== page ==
Google WTF Search Delivers

Mountain View, CA April 23, 2008 -- Nearly everyone has misplaced their keys, wallet or cell phone. Everyone has had at least one sock come up missing after the laundry has been completed. At least once a week one of the many remote controls is not where it is supposed to be. The people at Google Labs have now come to the rescue of us all with Google's latest application: Where To Find (WTF).

Fresh off the success of its popular Soul Searching release, Google, the Mountain View, California-based technology behemoth, has plans to move from our essence and into our homes. In February of this year Google released the beta version of the WTF home search package to approximately 1,000 U.S. test households.

The WTF system comes in a bundled software package and requires minimal computer knowledge to operate. In the beta test demos the homeowners had to install the software and attach the radio frequency identification (RFID) receiver to their computer. Then they entered information relating to the dimensions of their particular house along with the furniture arrangement of the rooms within it. Once the diagrams were set, a master RFID coordination device needed to be walked around the house to synchronize the coordinates within the house to the diagrams within the application. The only matter left was for the test candidates to apply the included 100 fingernail-sized adhesive blotters containing a rice grain-sized RFID transmitter to those 100 items that have demonstrated a tendency toward disappearing. Once this has been accomplished the WTF system is operational and the tagged items are being tracked.

"With two young children, a dog and a forgetful husband, we really needed help tracking things down," said stay-at-home mom Collen Frumplehuff, one of the WTF testers for Google. "Before I was just running around the house looking for things while saying, 'WTF! Where is it!' Now I just go to the computer, open WTF and find it," Ms. Frumplehuff exclaimed.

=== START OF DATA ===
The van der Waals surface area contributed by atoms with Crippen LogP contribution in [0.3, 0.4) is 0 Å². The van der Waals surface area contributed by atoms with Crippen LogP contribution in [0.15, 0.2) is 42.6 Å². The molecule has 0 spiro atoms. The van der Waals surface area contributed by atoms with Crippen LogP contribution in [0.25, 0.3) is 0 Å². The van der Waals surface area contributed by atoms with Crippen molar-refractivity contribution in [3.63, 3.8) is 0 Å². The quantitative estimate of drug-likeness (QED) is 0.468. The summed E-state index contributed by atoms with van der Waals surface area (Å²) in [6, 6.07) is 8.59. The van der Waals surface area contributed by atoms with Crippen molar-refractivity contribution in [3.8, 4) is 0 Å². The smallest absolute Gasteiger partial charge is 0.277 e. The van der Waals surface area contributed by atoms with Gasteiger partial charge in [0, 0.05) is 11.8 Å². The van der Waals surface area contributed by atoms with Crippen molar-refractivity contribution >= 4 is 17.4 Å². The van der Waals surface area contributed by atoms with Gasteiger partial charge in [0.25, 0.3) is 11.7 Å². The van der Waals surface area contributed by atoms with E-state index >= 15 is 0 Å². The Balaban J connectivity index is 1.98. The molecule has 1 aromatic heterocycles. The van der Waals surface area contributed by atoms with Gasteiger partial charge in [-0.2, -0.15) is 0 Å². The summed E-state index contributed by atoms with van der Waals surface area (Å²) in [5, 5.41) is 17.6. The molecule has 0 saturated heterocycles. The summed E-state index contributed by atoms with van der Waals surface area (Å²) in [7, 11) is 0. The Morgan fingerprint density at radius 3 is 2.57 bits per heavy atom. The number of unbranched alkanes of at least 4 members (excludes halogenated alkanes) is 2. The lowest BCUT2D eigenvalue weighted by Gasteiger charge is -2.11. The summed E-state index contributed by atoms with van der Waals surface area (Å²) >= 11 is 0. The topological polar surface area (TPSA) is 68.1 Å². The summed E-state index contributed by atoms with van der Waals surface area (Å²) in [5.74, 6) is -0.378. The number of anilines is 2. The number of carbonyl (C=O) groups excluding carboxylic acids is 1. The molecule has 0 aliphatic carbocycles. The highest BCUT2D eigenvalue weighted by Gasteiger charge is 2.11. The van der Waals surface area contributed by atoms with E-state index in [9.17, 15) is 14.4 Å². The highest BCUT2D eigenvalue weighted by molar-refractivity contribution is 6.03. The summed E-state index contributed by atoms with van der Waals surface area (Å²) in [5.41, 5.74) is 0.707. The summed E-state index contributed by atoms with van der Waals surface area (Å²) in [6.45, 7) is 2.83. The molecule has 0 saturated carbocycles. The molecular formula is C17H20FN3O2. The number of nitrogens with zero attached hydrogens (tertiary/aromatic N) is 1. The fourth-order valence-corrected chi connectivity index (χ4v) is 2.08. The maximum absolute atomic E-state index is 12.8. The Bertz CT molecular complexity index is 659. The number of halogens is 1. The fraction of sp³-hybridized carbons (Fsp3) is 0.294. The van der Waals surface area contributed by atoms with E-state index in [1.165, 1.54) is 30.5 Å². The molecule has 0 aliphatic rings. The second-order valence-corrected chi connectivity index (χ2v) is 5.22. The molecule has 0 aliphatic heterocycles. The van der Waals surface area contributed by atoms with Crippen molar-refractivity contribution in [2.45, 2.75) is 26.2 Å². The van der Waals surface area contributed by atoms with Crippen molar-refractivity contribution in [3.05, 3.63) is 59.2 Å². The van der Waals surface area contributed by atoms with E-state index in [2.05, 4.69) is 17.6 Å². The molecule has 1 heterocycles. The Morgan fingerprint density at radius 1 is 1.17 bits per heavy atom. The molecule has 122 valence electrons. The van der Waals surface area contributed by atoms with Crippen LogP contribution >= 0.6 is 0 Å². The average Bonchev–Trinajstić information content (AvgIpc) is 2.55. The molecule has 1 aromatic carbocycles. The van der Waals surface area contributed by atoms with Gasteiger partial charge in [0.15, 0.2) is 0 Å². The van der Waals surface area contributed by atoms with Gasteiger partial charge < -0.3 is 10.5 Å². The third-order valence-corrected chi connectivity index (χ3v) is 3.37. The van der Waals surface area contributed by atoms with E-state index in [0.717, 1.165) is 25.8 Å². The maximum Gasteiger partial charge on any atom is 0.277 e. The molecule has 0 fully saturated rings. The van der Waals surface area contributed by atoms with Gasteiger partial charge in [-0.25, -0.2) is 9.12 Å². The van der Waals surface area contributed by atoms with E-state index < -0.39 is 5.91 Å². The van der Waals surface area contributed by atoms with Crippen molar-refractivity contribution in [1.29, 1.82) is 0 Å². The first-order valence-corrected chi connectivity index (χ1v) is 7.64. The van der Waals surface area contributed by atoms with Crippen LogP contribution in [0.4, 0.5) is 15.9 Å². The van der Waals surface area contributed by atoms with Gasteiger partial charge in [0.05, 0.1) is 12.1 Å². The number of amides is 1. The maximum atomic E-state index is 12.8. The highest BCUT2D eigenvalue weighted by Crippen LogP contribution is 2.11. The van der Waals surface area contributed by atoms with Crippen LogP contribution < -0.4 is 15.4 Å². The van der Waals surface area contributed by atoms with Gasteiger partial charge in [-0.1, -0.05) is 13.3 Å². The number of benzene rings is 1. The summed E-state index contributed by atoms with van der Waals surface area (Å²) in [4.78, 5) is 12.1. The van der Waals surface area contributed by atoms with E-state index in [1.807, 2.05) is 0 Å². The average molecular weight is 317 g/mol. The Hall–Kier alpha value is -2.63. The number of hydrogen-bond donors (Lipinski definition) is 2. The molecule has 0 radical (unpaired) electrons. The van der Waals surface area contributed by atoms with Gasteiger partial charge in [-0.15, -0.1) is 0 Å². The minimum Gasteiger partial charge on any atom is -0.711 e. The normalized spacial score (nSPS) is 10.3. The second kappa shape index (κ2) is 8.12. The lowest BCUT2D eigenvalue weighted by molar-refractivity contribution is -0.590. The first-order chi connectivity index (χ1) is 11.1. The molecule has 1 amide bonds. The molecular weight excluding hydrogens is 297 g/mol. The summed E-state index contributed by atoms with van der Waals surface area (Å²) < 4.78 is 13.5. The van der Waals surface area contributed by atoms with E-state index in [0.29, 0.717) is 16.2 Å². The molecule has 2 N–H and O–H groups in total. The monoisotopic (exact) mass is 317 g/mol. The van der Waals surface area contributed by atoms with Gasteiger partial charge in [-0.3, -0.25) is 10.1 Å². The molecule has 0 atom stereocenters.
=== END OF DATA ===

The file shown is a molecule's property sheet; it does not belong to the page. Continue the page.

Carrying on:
The secret to the technology is its simplicity. Google's director of WTF development Bernard Fagnano explained, "Once the virtual grid schema has been adapted to the actual coordinates of the given physical locality and the RFID blotters have been placed it is only a matter of a communicative integration between transmitter and receiver for relay, reception and identification at the low frequencies of 125 - 134 kHz and 13.56 MHz for a cognitive carbon-based life form to ascertain the precise location of that which had been presumed to be non-locatable. Or, in layman's terms," Mr. Fagnano continued, "when the map on the computer corresponds to the house and the stickers have been put on things a little radio signal from the lost thing to the computer shows the person where their lost item is."

While Google has been pleased with the beta test results, others have not been pleased at all. Privacy rights advocacy groups have suggested that Google may use the information to tip off law enforcement officials about what items a person has or that hackers may be able to enter the system to identify places for possible robbery. Google has responded by pointing out that the information is stored on one's local hard drive and not accessible from the outside. Although, they have admitted that there is communication between the software and Google, but that it is only one-way and for the sake of updating the software.

This explanation has not satisfied all the critics, however. Herman Bumfiddle, a Montana ostrich farmer, is scared of this new WTF system, suggesting, "Google could turn around and sell the information about where I keep my guns to the United Nations." He added, "I bet the UN would love to know that."

This criticism aside, Google seems poised to move forward with plans to make WTF available nationwide some time early next year. No information has been made available with regard to pricing, but Google co-founder Larry Page has been quoted as saying, "WTF, it's not going to be free!"

By Raoul Thibodeaux, Avant News Staff Writer

Copyright © 2005-2505 All rights reserved.
Avant News contains satire and other fictional material, provided for entertainment purposes only. Disclaimer. Syndicate. Privacy.